Respect your elders.

Don't expect anyone else to support you. Maybe you have a trust fund. Maybe you'll have a wealthy spouse. But you never know when either one might run out.

Don't mess too much with your hair or by the time you're 40 it will look 85.

Be careful whose advice you buy, but be patient with those who supply it. Advice is a form of nostalgia. Dispensing it is a way of fishing the past from the disposal, wiping it off, painting over the ugly parts and recycling it for more than it's worth.

But trust me on the sunscreen.

~Mary Schmich
of the Chicago Tribune
June 1, 1997

Saturday, May 7, 2011

Mother's Day

I kind of hate Mother's Day.

Because people don't know how to treat me on it.

People never know what to say or what not to say around me, and I get it, because if I was anyone besides myself, I'm sure I would be confused too.

What people will ask is how often I see her and if I send her cards and if she sends me cards, and I hate those questions because I feel like the asker expects a certain response out of me. If I say I haven't seen her for two years, they will think that isn't often enough, or if I say I only send things on her birthday and Christmas, they'll think I don't care. I feel judged.

A few weeks ago, I went to a baby shower for my college roommate. I hadn't seen her in quite some time and she was one of the few people who didn't make the situation awkward; she asked me how I felt. It was the first time I said the words out loud, because it was the first time anyone had honestly asked; I said, "each year it hurts a little less." And once I said it, I knew that's how I had been feeling.

A few days after, Gracie sent me a card that said, "I probably loved being in your belly."

That was all the Mother's Day I needed.

Friday, May 6, 2011


Ever wonder what it would be like to be yourself all of the time?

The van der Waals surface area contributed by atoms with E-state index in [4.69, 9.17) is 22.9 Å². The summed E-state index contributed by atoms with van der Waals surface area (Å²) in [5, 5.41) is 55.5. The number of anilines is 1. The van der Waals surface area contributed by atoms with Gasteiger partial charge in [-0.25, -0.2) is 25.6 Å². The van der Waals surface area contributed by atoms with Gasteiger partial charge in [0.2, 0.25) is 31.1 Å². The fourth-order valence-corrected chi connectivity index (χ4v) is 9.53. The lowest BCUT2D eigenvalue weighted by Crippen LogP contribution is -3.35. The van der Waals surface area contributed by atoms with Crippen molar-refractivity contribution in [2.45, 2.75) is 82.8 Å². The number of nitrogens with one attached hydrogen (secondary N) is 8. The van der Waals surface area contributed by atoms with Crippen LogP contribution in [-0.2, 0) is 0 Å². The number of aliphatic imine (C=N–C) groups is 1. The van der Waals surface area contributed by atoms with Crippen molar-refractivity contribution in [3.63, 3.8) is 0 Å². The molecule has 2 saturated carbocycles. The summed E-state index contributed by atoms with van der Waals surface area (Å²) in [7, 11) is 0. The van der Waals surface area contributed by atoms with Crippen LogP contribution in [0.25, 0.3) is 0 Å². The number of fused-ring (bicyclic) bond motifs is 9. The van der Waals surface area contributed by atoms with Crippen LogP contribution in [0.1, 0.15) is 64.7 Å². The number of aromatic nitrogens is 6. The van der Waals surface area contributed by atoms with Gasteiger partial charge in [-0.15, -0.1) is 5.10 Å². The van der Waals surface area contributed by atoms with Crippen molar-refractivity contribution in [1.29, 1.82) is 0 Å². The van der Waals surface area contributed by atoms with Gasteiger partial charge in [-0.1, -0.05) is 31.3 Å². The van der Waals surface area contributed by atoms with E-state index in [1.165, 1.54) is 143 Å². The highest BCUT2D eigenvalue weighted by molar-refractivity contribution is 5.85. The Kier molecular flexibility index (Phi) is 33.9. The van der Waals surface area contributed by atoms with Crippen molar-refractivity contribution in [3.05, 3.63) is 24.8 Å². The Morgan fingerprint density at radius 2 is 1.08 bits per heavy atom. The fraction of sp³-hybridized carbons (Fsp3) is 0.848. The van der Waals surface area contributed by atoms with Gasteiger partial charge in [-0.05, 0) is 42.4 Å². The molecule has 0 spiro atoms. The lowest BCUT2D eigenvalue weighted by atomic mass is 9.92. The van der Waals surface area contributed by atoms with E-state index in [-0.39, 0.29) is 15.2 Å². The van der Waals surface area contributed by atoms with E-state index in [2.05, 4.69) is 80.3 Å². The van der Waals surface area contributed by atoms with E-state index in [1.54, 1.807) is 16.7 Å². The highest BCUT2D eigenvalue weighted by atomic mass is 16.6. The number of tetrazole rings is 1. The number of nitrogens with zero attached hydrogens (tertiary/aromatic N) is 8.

I have a theory: that there are two of all of us - one which acts on impulses, speaks her mind, laughs and cries when the feelings strike, ignores people who annoy her, doesn't go to events she's not interested in, wears pants with drawstrings, is able to honestly express her political and religious beliefs, texts her husband when she's afraid of the car idling outside their house. That is yourself.

Then there is the you people expect you to be. The one who works at a job she doesn't like just for the paycheck because she needs to be responsible. The one who wears clothes that don't look good on her because they are trends so she fits in, rather than stands out. The one who agrees with people but doesn't really agree. The one who doesn't text her husband that she's scared lest his friends think she's psychotic. That is the alternate you: the one you feel you have to be outside of your own home - outside of your comfort zone. The person people have pushed you to become.

I see myself slipping further and further into myself with each passing year. I am realizing who I am and who I am not. I do not define myself by what people tell me anymore: I'm learning who I am for myself. I don't believe in a religion because I went to that type of church during childhood. I'll figure that out on my own. You also won't find me reading Twilight or wearing a Livestrong bracelet. I already know those aren't for me.

I have a long way to go - but I'm getting there, little by little. When asked, I will tell people my plans for Friday night are to put together a puzzle and watch "Shark Tank" and I'm not ashamed of it. I don't feel the need to have grandiose weekend plans just because I'm under the age of 30 and older people expect me to still party. I am learning to be myself, regardless of what that makes people think of me.

Maybe I just stopped caring. Maybe I'm giving up on outward appearances. Call me lazy and preach to me about social norms all you want, but you'll find I'm not listening. It's taken 28 years so far, and I'm sure a few more to go, but it feels good to finally become me. Being anyone else is just exhausting.